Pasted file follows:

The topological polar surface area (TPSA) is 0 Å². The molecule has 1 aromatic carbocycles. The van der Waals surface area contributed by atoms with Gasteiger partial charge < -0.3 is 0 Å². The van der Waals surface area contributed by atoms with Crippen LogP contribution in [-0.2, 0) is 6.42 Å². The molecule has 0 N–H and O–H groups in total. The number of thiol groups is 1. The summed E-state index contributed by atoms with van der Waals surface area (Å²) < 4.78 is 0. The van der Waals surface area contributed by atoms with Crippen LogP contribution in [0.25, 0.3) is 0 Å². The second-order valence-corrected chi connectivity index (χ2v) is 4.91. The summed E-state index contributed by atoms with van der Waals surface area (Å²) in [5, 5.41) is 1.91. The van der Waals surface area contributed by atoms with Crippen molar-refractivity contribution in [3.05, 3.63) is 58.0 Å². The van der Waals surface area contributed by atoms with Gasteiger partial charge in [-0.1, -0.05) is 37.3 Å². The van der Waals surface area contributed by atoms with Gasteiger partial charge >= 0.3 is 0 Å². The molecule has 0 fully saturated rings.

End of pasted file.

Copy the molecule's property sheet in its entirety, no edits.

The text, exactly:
The topological polar surface area (TPSA) is 0 Å². The molecule has 1 aromatic carbocycles. The van der Waals surface area contributed by atoms with Gasteiger partial charge < -0.3 is 0 Å². The van der Waals surface area contributed by atoms with Crippen LogP contribution in [-0.2, 0) is 6.42 Å². The molecule has 0 N–H and O–H groups in total. The number of thiol groups is 1. The summed E-state index contributed by atoms with van der Waals surface area (Å²) < 4.78 is 0. The van der Waals surface area contributed by atoms with Crippen LogP contribution in [0.25, 0.3) is 0 Å². The second-order valence-corrected chi connectivity index (χ2v) is 4.91. The summed E-state index contributed by atoms with van der Waals surface area (Å²) in [5, 5.41) is 1.91. The van der Waals surface area contributed by atoms with Crippen molar-refractivity contribution in [3.05, 3.63) is 58.0 Å². The van der Waals surface area contributed by atoms with Gasteiger partial charge in [-0.1, -0.05) is 37.3 Å². The van der Waals surface area contributed by atoms with Gasteiger partial charge >= 0.3 is 0 Å². The molecule has 0 fully saturated rings.